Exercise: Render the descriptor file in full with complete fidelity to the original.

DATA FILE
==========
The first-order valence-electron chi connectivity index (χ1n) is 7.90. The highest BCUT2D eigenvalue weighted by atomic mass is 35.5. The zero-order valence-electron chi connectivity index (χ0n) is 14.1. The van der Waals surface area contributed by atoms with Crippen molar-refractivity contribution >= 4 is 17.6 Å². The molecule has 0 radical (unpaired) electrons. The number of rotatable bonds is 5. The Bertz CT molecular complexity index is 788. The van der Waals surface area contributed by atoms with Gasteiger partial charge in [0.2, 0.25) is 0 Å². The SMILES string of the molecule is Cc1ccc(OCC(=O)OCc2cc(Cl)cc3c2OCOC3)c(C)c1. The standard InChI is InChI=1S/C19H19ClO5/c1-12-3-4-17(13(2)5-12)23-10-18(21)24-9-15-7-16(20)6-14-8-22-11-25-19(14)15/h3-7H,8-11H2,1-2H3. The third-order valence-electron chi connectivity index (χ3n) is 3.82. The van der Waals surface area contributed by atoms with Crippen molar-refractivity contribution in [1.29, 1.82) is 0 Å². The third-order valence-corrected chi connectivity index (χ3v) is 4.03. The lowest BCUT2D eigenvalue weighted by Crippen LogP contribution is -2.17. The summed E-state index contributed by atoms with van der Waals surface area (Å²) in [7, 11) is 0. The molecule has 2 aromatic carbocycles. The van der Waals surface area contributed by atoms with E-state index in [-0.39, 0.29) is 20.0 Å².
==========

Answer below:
The first-order valence-electron chi connectivity index (χ1n) is 7.90. The highest BCUT2D eigenvalue weighted by atomic mass is 35.5. The zero-order valence-electron chi connectivity index (χ0n) is 14.1. The van der Waals surface area contributed by atoms with Crippen molar-refractivity contribution >= 4 is 17.6 Å². The molecule has 0 radical (unpaired) electrons. The number of rotatable bonds is 5. The Bertz CT molecular complexity index is 788. The van der Waals surface area contributed by atoms with Gasteiger partial charge in [0.2, 0.25) is 0 Å². The SMILES string of the molecule is Cc1ccc(OCC(=O)OCc2cc(Cl)cc3c2OCOC3)c(C)c1. The standard InChI is InChI=1S/C19H19ClO5/c1-12-3-4-17(13(2)5-12)23-10-18(21)24-9-15-7-16(20)6-14-8-22-11-25-19(14)15/h3-7H,8-11H2,1-2H3. The third-order valence-electron chi connectivity index (χ3n) is 3.82. The van der Waals surface area contributed by atoms with Crippen molar-refractivity contribution in [1.29, 1.82) is 0 Å². The third-order valence-corrected chi connectivity index (χ3v) is 4.03. The lowest BCUT2D eigenvalue weighted by Crippen LogP contribution is -2.17. The summed E-state index contributed by atoms with van der Waals surface area (Å²) in [7, 11) is 0. The molecule has 2 aromatic carbocycles. The van der Waals surface area contributed by atoms with E-state index in [-0.39, 0.29) is 20.0 Å².